The Tile SoCs are based on a proprietary VLIW (very long instruction word) architecture, on which a MIPS-like RISC architecture is implemented in microcode. A hypervisor enables each core to run its own instance of Linux -- or other OSes, once they become available. Alternatively, the whole chip can run Tilera's SMP (symmetrical multiprocessing) Linux implementation.

Tilera first announced the TilePro36 in September, concurrently with a 64-way TilePro model. The chips are fabbed on 90nm process technology at TMSC.

The TilePro36 targets mid-range (1-5Gbps) networking and security applications, videoconferencing endpoints, and midrange multimedia applications, says the company. Touted functionality includes the ability to deliver 5Gbps of Snort intrusion prevention processing, three streams of H.264 1080p video encode, and five channels of wireless OFDM processing.

MIPS-like 32-core SoC runs Linux

TilePro36 block diagram
(Click to enlarge)

MIPS-like 32-core SoC runs Linux

MDE architecture
(Click to enlarge)The TilePro36 offers three DDR2 memory controllers and a "complementary" set of high speed I/O interfaces. Other touted specs include:36 processor cores, each with integrated L1 and L2 cache
3.2MB on-chip cache
3 x 72-bit DDR2 memory interfaces (selectable ECC)
2 x gigabit Ethernet interfaces
10Gbps XAUI Ethernet interface
4-lane PCI Express interfaceDeveloper kit

The TilePro SoCs are supported by the company's Linux development kit, called the Multicore Development Environment (MDE) (see diagram at right). The Eclipse-based kit includes an SMP Linux 2.6 kernel, toolchains, and several tools aimed at easing parallel programming. Specifically, these include some profiling tools presumably aimed at helping to identify which parts of an application to parallelize, and an "iLib" parallel programming library aimed at making inter-core communications more efficient by abstracting process management, and providing "socket-like" streaming channels and message passing mechanisms.

MIPS-like 32-core SoC runs Linux

(Click to enlarge)
A TilexpressPro-36 PCIe developer board is available for the SoC, says Tilera, but it did not provide further information. The company has, however, posted details on the TilexpressPro-64 PCIe (pictured at left), which incorporates the TilePro64 SoC, and offers an L2-L3 Ethernet switch, six to 12 gigabit Ethernet ports, and an optional mezzanine expansion board connector.

Stated Omid Tahernia, Tilera's president and CEO, "Our customers across market segments look for their high-end solutions to scale down to the mid-range while preserving their software investment. The pin-compatible TILEPro36 fulfills this need."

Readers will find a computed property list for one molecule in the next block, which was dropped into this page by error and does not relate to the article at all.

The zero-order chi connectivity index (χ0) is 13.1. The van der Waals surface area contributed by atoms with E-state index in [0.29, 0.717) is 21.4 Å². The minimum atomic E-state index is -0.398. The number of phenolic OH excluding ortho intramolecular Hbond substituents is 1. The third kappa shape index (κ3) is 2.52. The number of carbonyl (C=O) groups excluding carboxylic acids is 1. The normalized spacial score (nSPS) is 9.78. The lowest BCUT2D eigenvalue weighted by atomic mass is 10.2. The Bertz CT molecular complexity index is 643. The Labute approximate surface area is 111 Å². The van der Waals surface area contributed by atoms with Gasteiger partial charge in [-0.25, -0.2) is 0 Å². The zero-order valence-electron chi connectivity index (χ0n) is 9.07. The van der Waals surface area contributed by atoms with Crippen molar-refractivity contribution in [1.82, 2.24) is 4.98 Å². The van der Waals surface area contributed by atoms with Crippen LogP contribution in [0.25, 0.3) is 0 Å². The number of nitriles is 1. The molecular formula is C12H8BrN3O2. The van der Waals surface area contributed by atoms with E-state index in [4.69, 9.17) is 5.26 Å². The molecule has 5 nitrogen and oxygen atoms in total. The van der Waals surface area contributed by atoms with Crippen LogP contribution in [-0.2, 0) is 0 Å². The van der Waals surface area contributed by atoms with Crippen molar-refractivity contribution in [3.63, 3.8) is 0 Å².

According to Tilera, more than 45 customers are using its older 64-core Tile64 SoC, which was announced in August 2007.


The TilePro36 processor is now sampling along with the TilexpressPro-36 PCIe developer platform, says Tilera. More information should be available here. For more on the TilePro technology, see our earlier coverage.

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Panel PCs claimed "waterproof"  

Posted by Daniela Mehler

Panel PCs claimed waterproof

Aaeon has announced three "waterproof" panel PCs that are equipped with touchscreen displays and Intel Celeron processors. The Fox-80, Fox-120, and Fox-150 panel PCs feature ports and surfaces that all meet the IP65 standard for water resistance, according to the company.

(Click here for a larger view of Aaeon's Fox-80, which the Fox-120 and Fox-150 also closely resemble)

Many touchscreen panel PCs boast compliance with the IEC IP65 rating, signifying that a device has been sealed against intrusion by dust, water, and other liquids. Most often, however, that rating just applies to a device's front bezel, requiring the rest of the PC to be protected inside a wall or other housing.

Aaeon says its new "Fox" panel PCs, on the other hand, are sealed on every surface, and even include waterproof port protectors. The devices have metal enclosures, "daylight readable" displays, and Intel Celeron processors, according to the company.

The Fox-80, Fox-120, and Fox-150 have eight-inch, 12-inch, and 15-inch touchscreen displays, respectively, as their names suggest. The Fox-80 and Fox-120 offer 800 x 600 resolution, while the Fox-150 steps up to 1024 x 768.

While all three models are based on Intel's 852GM chipset, according to Aaeon, the Fox-80 provides a 1.0GHz Celeron M ULV processor, and either 512MB or 1GB of RAM. The Fox-120 and Fox-150, on the other hand, have Celeron M processors running at 600MHz or 1.5GHz, and a memory complement ranging from 256MB to 1GB of RAM.

The devices all have Mini-PCI expansion slots, as well as internal CompactFlash expansion slots, says the company. The Fox-120 and Fox-120 also have bays for 2.5-inch hard disk drives.

Standard I/O for each of the Foxes is said to include one RS232 port, one RS232/422/485 port, and, of course, a power input that accepts a 9 to 30VDC supply. An audio line output and a 10/100 Ethernet port with an RJ45 connector are, unusually, both listed as optional. The devices are apparently available with wireless LAN and GPS functionality, though no details were provided.

Features and specifications listed by Aaeon for the Fox-80, Fox-120, and Fox-150 include:Processor:1.0GHz Celeron M ULV (Fox-80)
1.5GHz or 600MHz Celeron M (Fox-120 and Fox-150)Memory:512MB or 1GB of RAM (Fox-80)
256MB, 512MB, or 1GB of RAM (Fox-120 and Fox-150)Storage -- CompactFlash and, on Fox-120 and Fox-150, 2.5-inch hard disk drive bays
Keys -- four (not detailed further)
Display:8-inch display with 800 x 600 resolution (Fox-80)